The Empowerment Plan aims to support disadvantaged Vietnamese women, with a focus on:

Ethnic minority women;

Single mothers, especially those who are victims of domestic violence and/or teenagers who are unexpectedly pregnant and are ostracized;

Or every low-income mother who wants to use the skills she has to provide a brighter future for her child,

Our vision is to provide a comprehensive support mechanism for any of them that we can so that they can re-establish themselves as functional and valued members of society – By increasing their employability, confidence, and independence so that they can provide financial support for themselves and their children in the future. By helping these mothers, we hope to give their children a chance to grow up in a safe, stable, and healthy home and, ultimately, overcome poverty.

 

Our Mission:

We offer a variety of services to these mothers and their children, who are intended to prepare them for positive, productive future. These services include, but are not limited to:

 

Online Self-Help Group Support for single mothers: The original platform through which Coins for Change began existence. It is a blog with 103k members (as of December 2018) through which women can find networks of support. This online community for women is composed of their peers who share similar mental, emotional, or physical problems, or who are interested in local issues, such as education or parenting. Coins for Change is searching for more support to develop it into Her Academy, an online academy that helps Vietnamese women complete themselves and become their kid(s) specialist.

Free Vocational Training: Through HerCraft program, we provide free training on weaving, crocheting, sewing and fashion design for those who wish to develop their career with HerCraft.

Free English Class:  Mothers or their kids can receive free English lessons from our international volunteers at Teach for Change schools.

 

 

 

 

 

 

The 2013 UNODC “Assessment of the situation of women in the criminal justice system in Viet Nam” acknowledged that 58% of women in Viet Nam experience some type of emotional, physical, or sexual domestic violence during their lifetime. However, only 13% of abused women sought help from the justice system.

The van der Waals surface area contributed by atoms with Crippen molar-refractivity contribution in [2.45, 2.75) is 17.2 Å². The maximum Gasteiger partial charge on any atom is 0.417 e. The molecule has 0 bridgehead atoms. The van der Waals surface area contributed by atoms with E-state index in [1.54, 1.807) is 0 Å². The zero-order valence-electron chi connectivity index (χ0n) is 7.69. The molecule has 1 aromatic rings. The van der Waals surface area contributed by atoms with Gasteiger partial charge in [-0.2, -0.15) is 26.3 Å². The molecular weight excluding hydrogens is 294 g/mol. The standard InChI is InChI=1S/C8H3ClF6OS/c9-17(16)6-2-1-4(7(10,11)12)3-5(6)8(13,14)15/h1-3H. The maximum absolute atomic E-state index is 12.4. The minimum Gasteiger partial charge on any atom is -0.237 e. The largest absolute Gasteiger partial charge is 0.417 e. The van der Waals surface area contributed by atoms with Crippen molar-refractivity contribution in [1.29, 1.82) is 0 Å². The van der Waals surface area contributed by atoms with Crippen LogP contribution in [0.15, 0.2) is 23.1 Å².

A total of 3,090 people had been victims of human trafficking during that time, the ministry said, of whom 90 percent were women and children from ethnic minorities living in remote, mountainous areas.

Members of ethnic minority groups makeup 15 percent of the country’s population but account for 70 percent of the extreme poor (measured using a national extreme poverty line).

 

Unfortunately, violence against women is still seen as a private matter that takes place behind closed doors, and there are significant shortcomings to investigate and prosecute domestic violence.

However, even in a country where families’ issues are hardly revealed to outsiders, a woman’s abortion often ends up becoming a whole neighbourhood affair.  The woman is blamed for failing to avoid an unplanned pregnancy and when she decides to have an abortion, she is judged morally.
Financial hardship, young (teen) age, sex selection or concern about becoming a mother and further life development – are common reasons for the abortion, but no matter what the reason is, many Vietnamese women who terminate their pregnancies often face misunderstanding and harsh judgments about their choice. It explains why many women who are determined to have an abortion tend to put themselves under unnecessary risks inside unreliable clinics.

Pro-choice activists worldwide have called for anti-abortion critics to stop the war against women and give them the freedom over their own bodies, but a pro-choice debate may not happen anytime soon in Vietnam. Ultimately, many women do go on to become single mothers, having to live their life affected by gossip and stigma.

The gap between rich and poor is widening